If you are about to launch your own business, you’ll be in the process of determining all the things you need to get your activity up and running. You’ve undoubtedly invested time, money, and effort into your startup. Statistics offer a harsh reality however when it comes to new businesses, with approximately 20% failing within the first year.
Often it is an unforeseen event or claim that can take down a new business. Who could have predicted the devastating effect the Covid-19 pandemic would have not only on new businesses but on establishments that had been operating for years.
One way to protect your investment is to have the right insurance. You don’t want your company to fail because you are unable to finance legal claims or protect assets. While there are numerous policy options available, there are some basic types of insurance that no new business owner should be without.
1. Business Income Insurance
Also known as a business interruption policy, this insurance will replace lost income in the event that you need to halt operations or temporarily shut down. If you have a fire, extreme weather, wind, theft, or even falling objects, this policy has you covered.
Whatever problem strikes your business, business income insurance will pay for damaged inventory, lost income, and moving if you are required to temporarily locate to a new space.
2. Commercial Auto Insurance
Commercial auto insurance is necessary for any company vehicles that are used for business purposes. Even the simple act of delivering a product on behalf of the company needs commercial auto coverage.
Private auto insurance will generally exclude coverage if a vehicle is used for business purposes. Without this specific kind of commercial auto insurance, claims against you can be denied and you’ll pay the total cost out of pocket should an accident occur.
Non-owned auto insurance will be necessary if you or our employees are using personal vehicles for work purposes. Any vehicle used for business purposes requires specific commercial use coverage.
3. Commercial Property Insurance Policy
Commercial property insurance will protect the physical location of your business, including
- furniture whether directly owned or leased
- technological devices and computers
- valuables including documents
It will also cover outdoor items such as fences, doors, signs, etc..
4. Commercial Umbrella Insurance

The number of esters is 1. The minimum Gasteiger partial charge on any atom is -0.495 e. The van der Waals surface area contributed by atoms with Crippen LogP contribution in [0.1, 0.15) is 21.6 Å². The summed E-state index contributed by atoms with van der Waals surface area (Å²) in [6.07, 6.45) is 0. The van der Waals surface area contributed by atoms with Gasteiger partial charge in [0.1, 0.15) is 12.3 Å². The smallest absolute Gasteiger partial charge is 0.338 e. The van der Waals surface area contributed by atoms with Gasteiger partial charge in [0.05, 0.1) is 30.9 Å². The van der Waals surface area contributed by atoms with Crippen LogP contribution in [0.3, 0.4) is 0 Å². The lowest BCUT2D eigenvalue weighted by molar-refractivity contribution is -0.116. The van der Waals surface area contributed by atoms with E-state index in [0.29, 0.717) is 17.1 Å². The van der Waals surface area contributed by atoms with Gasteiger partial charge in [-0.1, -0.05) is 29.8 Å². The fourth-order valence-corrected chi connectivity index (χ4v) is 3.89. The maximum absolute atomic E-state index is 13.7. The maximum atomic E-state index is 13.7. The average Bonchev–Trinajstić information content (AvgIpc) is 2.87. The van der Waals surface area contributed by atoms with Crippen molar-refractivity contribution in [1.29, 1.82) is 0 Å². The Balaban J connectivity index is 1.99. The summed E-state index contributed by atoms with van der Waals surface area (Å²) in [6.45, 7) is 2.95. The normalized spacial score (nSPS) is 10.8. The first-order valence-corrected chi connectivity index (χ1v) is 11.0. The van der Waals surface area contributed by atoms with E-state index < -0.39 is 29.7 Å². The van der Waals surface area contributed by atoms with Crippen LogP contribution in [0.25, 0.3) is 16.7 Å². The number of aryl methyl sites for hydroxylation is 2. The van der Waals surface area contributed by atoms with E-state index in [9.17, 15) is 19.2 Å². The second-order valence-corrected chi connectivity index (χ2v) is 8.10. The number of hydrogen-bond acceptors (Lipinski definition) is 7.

This policy offers added protection that goes beyond what the other liability policies are offering. If a claim against you exceeds the limit of what standard liability policies offer, the commercial umbrella policy will increase your liability protection. This can be used in tandem with general liability and commercial auto policies.
5. Data Breach Insurance
Data Breach or Cyber Liability Insurance aids in the expenses resulting from cyber-attacks. If your company’s database is hacked and sensitive private information stolen, this coverage will help with the costs if a client files a claim against you.
It will also help when paying for services like customer notification of cyber breaches and any costs connected to monitoring the situation.
6. General Liability Insurance Policy
Every business, regardless of what sector you belong to, needs general liability coverage. Annual costs for liability coverage can run from $500 to $3000 or more. While this may appear expensive, it’s nothing when compared to how much liability claims can cost with the average expense being close to $1,000,000.00.
General liability coverage protects you from various types of claims such as property damage, bodily injury, injury of a third party, personal injury, and common workplace accidents. Regardless of the accident, this type of policy should have you covered.
7. Product Liability Insurance Policy
If you are manufacturing, selling, or distributing products, you need to be covered for product defects. This type of policy protects a business owner from any kind of financial loss that can be associated with a defect in a product.
This is vital in the event that a product defect is the cause of bodily harm to a consumer such as an electronic product overheating, emitting an electrical shock, or worse.
An episode such as this often leads to a product recall, and this can prove to be devastating for any manufacturing business. Product liability coverage will protect you from financial losses.
8. Professional Liability Insurance Policy
If your company offers services, this is an important insurance policy to have. Also known as E&O insurance or “errors and omissions”, this policy will cover malpractice suits, negligence, or errors.
This insurance also protects against your advice being used against you in the instance of a client declaring that you wrongly advised them. Professional liability insurance protects you both financially and legally against claims of abuse or negligence.
9. Unemployment Insurance
If, for whatever reason you are obliged to lay off employees, as a business owner and employer, you could be obliged to pay unemployment to your former employees. The government established this to aid workers that lose their jobs through no fault of their own.
If you have stipulated unemployment insurance, this will help you pay mandatory unemployment for the duration required by law.
10. Workers’ Compensation
Even if you only have one employee and it’s a family member, you still need workers’ comp. This coverage will pay for injuries and illnesses that are work-related. It is required in most states. Included in this type of coverage are
- Disability benefits
- Lost wages
- Medical care
If you have a trusted insurance provider, you can initially consult them for help in determining the insurance coverage you need for your new business. You can also opt to request proposals with estimates from several providers. Read the fine print ad and ask questions before signing, but don’t risk being without business insurance.